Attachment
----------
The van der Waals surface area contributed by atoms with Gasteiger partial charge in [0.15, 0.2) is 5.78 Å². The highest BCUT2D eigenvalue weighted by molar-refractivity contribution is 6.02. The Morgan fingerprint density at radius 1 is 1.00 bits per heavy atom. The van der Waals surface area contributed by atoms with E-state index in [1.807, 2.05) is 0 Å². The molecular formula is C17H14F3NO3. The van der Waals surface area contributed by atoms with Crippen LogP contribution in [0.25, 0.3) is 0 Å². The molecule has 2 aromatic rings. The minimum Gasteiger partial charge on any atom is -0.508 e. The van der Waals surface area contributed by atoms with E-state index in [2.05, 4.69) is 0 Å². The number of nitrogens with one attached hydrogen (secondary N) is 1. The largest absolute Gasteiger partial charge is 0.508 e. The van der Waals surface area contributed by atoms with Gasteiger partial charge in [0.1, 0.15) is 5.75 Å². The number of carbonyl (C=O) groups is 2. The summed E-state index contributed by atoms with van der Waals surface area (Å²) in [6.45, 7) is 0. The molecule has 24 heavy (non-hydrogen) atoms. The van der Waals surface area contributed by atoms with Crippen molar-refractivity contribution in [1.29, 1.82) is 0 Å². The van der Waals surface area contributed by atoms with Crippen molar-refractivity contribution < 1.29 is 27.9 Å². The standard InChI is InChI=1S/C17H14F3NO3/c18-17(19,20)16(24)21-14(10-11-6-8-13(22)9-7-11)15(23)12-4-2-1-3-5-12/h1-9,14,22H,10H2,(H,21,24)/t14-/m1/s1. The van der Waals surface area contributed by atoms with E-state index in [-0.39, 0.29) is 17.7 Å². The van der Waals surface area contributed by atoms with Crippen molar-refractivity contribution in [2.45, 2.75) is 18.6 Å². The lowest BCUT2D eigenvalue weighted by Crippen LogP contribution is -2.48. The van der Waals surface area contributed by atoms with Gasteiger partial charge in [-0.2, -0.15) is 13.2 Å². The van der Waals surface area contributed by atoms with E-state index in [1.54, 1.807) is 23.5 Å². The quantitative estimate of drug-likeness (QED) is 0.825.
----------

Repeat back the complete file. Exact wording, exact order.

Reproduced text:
The van der Waals surface area contributed by atoms with Gasteiger partial charge in [0.15, 0.2) is 5.78 Å². The highest BCUT2D eigenvalue weighted by molar-refractivity contribution is 6.02. The Morgan fingerprint density at radius 1 is 1.00 bits per heavy atom. The van der Waals surface area contributed by atoms with E-state index in [1.807, 2.05) is 0 Å². The molecular formula is C17H14F3NO3. The van der Waals surface area contributed by atoms with Crippen LogP contribution in [0.25, 0.3) is 0 Å². The molecule has 2 aromatic rings. The minimum Gasteiger partial charge on any atom is -0.508 e. The van der Waals surface area contributed by atoms with E-state index in [2.05, 4.69) is 0 Å². The number of nitrogens with one attached hydrogen (secondary N) is 1. The largest absolute Gasteiger partial charge is 0.508 e. The van der Waals surface area contributed by atoms with Gasteiger partial charge in [0.1, 0.15) is 5.75 Å². The number of carbonyl (C=O) groups is 2. The summed E-state index contributed by atoms with van der Waals surface area (Å²) in [6.45, 7) is 0. The molecule has 24 heavy (non-hydrogen) atoms. The van der Waals surface area contributed by atoms with Crippen molar-refractivity contribution in [1.29, 1.82) is 0 Å². The van der Waals surface area contributed by atoms with Crippen molar-refractivity contribution < 1.29 is 27.9 Å². The standard InChI is InChI=1S/C17H14F3NO3/c18-17(19,20)16(24)21-14(10-11-6-8-13(22)9-7-11)15(23)12-4-2-1-3-5-12/h1-9,14,22H,10H2,(H,21,24)/t14-/m1/s1. The van der Waals surface area contributed by atoms with E-state index in [-0.39, 0.29) is 17.7 Å². The van der Waals surface area contributed by atoms with Crippen molar-refractivity contribution in [2.45, 2.75) is 18.6 Å². The lowest BCUT2D eigenvalue weighted by Crippen LogP contribution is -2.48. The van der Waals surface area contributed by atoms with Gasteiger partial charge in [-0.2, -0.15) is 13.2 Å². The van der Waals surface area contributed by atoms with E-state index in [1.54, 1.807) is 23.5 Å². The quantitative estimate of drug-likeness (QED) is 0.825.